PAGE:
The experiment of Example 1 was repeated, except that the first layer was deposited to a thickness of only one twelfth of a wavelength, and that the process of depositing the second layer was continued until the reflectivity of the system reached a minimum value. The mechanical and chemical properties of the coating did not differ measurably from the results obtained in Example 1. The optical properties are represented by Curve B in FIG. 1. The reflection minimum is also at about 550 nanometers, but does not reach the zero line, yet the curve on either side of the minimum is flatter than curve A, i.e., the antireflection range is broader.

Patent Citations
Cited PatentFiling datePublication dateApplicantTitle
US3934961 *Sep 21, 1973Jan 27, 1976Canon Kabushiki KaishaThree layer anti-reflection film
US3953652 *Sep 3, 1974Apr 27, 1976Itek CorporationProcess for coating glass onto polymeric substrates
US3984581 *Oct 22, 1974Oct 5, 1976Carl Zeiss-StiftungMethod for the production of anti-reflection coatings on optical elements made of transparent organic polymers
US3991234 *Sep 30, 1974Nov 9, 1976American Optical CorporationProcess for coating a lens of synthetic polymer with a durable abrasion resistant vitreous composition
US4079160 *Feb 7, 1977Mar 14, 1978Joseph PhilipsonAbrasion-resistant optical element
Referenced by
Citing PatentFiling datePublication dateApplicantTitle
US4415233 *Jan 15, 1982Nov 15, 1983Canon Kabushiki KaishaAchromatized beam splitter of low polarization
US4596745 *May 4, 1984Jun 24, 1986Cotek CompanyNon-glare coating
US4694218 *Jan 13, 1986Sep 15, 1987Cotek CompanyNon-glaze coating for a cathode ray tube
US4846551 *Apr 11, 1988Jul 11, 1989Optical Coating Laboratory, Inc.Optical filter assembly for enhancement of image contrast and glare reduction of cathode ray display tube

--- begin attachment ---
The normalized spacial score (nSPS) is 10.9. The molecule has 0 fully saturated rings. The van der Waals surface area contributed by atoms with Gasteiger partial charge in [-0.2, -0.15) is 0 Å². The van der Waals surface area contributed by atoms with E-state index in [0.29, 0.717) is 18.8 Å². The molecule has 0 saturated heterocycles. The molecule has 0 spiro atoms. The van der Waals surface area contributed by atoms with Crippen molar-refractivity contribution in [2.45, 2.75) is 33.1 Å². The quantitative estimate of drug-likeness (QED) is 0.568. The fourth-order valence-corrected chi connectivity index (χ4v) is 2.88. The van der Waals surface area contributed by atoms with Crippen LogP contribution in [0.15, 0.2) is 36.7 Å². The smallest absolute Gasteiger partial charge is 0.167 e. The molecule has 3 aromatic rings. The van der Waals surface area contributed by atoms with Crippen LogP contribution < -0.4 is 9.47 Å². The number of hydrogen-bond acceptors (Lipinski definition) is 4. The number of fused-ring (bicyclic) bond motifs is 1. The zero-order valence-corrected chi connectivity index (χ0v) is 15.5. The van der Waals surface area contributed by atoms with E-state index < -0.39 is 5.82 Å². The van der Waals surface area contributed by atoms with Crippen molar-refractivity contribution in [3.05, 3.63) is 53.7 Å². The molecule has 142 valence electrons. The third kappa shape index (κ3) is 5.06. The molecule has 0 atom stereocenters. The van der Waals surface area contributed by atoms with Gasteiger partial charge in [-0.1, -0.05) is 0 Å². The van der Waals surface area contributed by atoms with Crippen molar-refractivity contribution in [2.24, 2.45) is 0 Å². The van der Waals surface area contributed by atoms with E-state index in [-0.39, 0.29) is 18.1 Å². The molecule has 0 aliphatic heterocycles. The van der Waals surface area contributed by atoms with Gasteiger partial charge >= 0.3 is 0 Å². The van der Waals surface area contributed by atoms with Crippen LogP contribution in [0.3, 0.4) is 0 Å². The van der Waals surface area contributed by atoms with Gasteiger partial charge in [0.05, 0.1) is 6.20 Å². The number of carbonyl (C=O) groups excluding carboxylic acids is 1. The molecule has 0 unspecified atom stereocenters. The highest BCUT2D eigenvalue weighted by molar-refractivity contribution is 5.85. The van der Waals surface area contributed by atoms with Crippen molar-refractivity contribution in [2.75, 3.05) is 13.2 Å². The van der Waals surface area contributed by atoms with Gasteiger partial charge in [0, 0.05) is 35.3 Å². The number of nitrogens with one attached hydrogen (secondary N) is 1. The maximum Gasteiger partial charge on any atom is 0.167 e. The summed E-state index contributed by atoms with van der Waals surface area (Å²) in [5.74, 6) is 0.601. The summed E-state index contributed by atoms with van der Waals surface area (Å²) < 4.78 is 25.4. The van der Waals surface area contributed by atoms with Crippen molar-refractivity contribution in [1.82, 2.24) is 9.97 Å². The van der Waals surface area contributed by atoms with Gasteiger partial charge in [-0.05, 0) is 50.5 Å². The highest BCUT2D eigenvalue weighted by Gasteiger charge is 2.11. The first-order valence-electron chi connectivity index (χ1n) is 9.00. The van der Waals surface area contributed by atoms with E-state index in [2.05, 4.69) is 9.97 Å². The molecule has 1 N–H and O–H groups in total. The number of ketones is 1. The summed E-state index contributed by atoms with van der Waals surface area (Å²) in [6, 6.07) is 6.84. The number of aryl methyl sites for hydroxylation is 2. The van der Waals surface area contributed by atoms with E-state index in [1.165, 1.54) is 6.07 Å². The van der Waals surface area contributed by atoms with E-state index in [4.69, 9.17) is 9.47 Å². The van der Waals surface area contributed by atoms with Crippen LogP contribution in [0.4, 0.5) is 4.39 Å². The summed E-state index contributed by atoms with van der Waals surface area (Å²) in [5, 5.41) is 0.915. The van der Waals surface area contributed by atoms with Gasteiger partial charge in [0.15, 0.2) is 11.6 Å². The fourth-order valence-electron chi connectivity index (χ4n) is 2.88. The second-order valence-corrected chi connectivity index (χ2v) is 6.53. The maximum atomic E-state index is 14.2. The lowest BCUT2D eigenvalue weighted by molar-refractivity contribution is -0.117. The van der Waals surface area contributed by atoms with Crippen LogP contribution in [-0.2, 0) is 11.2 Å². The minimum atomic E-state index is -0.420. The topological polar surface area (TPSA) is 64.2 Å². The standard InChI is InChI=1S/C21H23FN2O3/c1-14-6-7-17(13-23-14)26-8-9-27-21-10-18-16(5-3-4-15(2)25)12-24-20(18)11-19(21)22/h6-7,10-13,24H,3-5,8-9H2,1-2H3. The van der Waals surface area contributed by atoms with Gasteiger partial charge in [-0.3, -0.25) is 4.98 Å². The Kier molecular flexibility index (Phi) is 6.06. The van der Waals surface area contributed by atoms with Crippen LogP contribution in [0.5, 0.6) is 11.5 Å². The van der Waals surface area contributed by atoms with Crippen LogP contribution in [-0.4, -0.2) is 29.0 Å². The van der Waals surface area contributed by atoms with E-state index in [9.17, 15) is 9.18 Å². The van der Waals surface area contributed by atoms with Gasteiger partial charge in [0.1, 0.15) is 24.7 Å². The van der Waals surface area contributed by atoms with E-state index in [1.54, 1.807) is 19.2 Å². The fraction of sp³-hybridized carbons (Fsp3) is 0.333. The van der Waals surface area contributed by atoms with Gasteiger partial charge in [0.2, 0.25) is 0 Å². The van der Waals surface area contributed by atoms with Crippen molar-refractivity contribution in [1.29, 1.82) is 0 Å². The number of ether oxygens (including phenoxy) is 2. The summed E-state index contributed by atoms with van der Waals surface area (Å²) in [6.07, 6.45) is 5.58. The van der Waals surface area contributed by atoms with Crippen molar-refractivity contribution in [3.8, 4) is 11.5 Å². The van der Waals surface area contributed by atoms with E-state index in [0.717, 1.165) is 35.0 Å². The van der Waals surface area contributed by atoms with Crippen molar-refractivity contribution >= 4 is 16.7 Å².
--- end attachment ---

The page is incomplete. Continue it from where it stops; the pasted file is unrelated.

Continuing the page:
US4895767 *Jun 17, 1988Jan 23, 1990Toray Industries, Inc.Transparent article and process for preparation thereof
US5173443 *Jun 27, 1990Dec 22, 1992Northrop CorporationMethod of manufacture of optically transparent electrically conductive semiconductor windows
US5683757 *Aug 25, 1995Nov 4, 1997Iskanderova; Zelina A.Surface modification of polymers and carbon-based materials by ion implantation and oxidative conversion
US5688608 *Jun 2, 1995Nov 18, 1997Industrial Technology Research InstituteHigh refractive-index IR transparent window with hard, durable and antireflective coating
US5725957 *Sep 9, 1996Mar 10, 1998Donnelly CorporationTransparent substrate with diffuser surface
US5902634 *Jan 17, 1996May 11, 1999Courtaulds Performance FilmsPermeable solar control film
US6001486 *Jan 28, 1998Dec 14, 1999Donnelly CorporationTransparent substrate with diffuser surface
US6123986 *Jan 28, 1999Sep 26, 2000Cpfilms Inc.Permeable solar control film
US6440491Jun 30, 2000Aug 27, 2002Donnelly CorporationProcesses for forming transparent substrate with diffuser surface
US6620454Aug 23, 2002Sep 16, 2003Donnelly CorporationProcesses for forming a faceplate having a transparent substrate with diffuser surface
US7278738 *May 21, 2002Oct 9, 2007Eye Ojo Corp.Eyeglass lens with non-uniform coatings
US7507438Sep 2, 2005Mar 24, 2009Donnelly CorporationDisplay substrate with diffuser coating
US7717557Sep 29, 2006May 18, 2010Maui Jim, Inc.Lens system and method with antireflective coating
US8354143Jan 15, 2013Tpk Touch Solutions Inc.Capacitive touch screen and method of making same
US8883935Apr 28, 2011Nov 11, 2014Battelle Memorial InstituteHigh refractive index composition
US20040201822 *May 21, 2002Oct 14, 2004Wen-Yi HsuEyeglass lens with non-uniform coatings
US20050209674 *Aug 16, 2004Sep 22, 2005Kutscher Tuvia DBalloon assembly (V)
US20060078691 *Sep 2, 2005Apr 13, 2006Mondher CherifDisplay substrate with diffuser coating
US20060266640 *May 25, 2006Nov 30, 2006Halsey Eugene L IvCapacitive touch screen and method of making same
US20070258038 *Sep 29, 2006Nov 8, 2007Kazuhiro KobayashiLens system and method with antireflective coating
US20080085414 *Sep 11, 2006Apr 10, 2008Hakchu LeeOptical Substrate and Method of Manufacture
US20140004277 *Aug 9, 2013Jan 2, 2014Olympus CorporationOptical component and manufacaturing method thereof
U.S. Classification428/213, 427/255.7, 427/164, 427/162, 359/581, 428/412, 428/432, 351/159.57
International ClassificationG02B1/11, C08J7/06, G02B1/04, B29D11/00
Cooperative ClassificationY10T428/31507, G02B1/04, B29D11/00865, C08J7/06, G02B1/115, Y10T428/2495
European ClassificationC08J7/06, G02B1/11D2, G02B1/04, B29D11/00K